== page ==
I turned off the TV and went to bed.                           


Details | Cowboy | |

A CENTURY TOO LATE

The work is hot,
 tired & nasty
sometimes you ride
your mount into the ground
some nights you can't sleep
for the desert chill 
or coyotes howl 

You chase them steers
come hail or hell
in pouring rain
cross river's swell
might lose a few steers
or a few good mounts
but if, at end of day,
every man still has his skin
That's what really counts 

Yes, we've buried 
a few compadres
and cursed many
a longhorn stampede
Saw fear & terror
and tasted death
as through the 
dark we raced 

So if you see
us Cowboys coming,
give us room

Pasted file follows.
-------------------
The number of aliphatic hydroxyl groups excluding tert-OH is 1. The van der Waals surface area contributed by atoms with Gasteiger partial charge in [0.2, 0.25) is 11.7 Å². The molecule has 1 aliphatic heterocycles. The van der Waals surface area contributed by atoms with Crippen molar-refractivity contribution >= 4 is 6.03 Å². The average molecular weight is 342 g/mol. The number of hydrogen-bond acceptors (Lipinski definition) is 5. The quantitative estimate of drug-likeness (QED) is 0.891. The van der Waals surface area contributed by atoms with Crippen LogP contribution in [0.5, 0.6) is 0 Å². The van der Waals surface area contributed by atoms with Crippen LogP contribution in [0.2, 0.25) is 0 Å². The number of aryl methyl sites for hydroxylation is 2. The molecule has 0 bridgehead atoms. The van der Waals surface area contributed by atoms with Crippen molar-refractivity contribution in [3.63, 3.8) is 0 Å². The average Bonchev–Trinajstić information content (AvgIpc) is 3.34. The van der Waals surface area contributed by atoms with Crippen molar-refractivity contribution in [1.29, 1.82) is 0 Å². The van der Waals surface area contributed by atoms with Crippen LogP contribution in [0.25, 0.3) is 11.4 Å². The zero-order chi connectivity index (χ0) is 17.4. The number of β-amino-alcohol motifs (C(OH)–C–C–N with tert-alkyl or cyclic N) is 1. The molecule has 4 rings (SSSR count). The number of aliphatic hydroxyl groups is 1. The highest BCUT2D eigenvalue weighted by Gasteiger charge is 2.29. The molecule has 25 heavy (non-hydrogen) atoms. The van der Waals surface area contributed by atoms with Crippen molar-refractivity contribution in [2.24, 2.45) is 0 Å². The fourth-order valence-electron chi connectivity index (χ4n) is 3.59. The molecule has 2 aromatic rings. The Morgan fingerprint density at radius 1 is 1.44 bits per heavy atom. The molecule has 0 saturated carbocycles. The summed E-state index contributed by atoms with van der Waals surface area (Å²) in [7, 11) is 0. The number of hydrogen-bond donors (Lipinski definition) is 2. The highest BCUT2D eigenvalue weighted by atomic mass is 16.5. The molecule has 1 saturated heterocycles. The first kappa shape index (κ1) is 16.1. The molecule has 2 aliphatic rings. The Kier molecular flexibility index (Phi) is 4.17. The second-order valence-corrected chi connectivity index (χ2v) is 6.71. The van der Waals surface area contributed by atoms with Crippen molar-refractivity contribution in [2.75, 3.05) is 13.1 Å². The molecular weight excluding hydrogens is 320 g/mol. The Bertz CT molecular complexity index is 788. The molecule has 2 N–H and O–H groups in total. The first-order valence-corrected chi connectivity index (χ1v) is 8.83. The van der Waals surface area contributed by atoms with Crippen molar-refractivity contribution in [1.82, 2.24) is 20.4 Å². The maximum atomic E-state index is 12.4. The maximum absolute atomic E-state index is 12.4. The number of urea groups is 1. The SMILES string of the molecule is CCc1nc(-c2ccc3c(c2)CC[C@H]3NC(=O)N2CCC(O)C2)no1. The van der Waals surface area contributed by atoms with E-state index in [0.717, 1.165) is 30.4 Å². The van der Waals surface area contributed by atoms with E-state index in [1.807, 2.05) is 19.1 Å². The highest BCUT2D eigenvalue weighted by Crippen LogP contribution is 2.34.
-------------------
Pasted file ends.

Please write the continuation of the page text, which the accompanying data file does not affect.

cut us some slack
We never meant 
to bow these legs
or stand here 
looking ragged 

We're chasing what
lies deep within
Wondering why we were
brought here too late
An old time cowboy
in the twentieth century
brought here by 
the hand of Fate 


Details | Cowboy | |

Bronc Buster Boogie

The Bronc Buster’s Boogie is danced every day
From Calgary & Cheyenne to way down Arizona Way

You size up your bucking partner & set your rigging right
Then settle in for a wild dance, make sure you hold on tight

That boogie begins with a 3/4 beat, as you & that bronc start to spin
Him with a mind to send you soaring & you with a mind to win

Three bone jarring leaps & a hoof tap tango, as that bronc heads for the sky
That bronc has a lot of fire & heart & that Cowboy, a lot of try

Your eyes are focused between his ears, every muscle tensed & strained
If you have to ask why its done, there ain’t no need to explain

You pitch & sway to a rhythm & a song only heard by the bronc & you
When that buzzer sounds, with a leap of faith, you soar in to the deep wide blue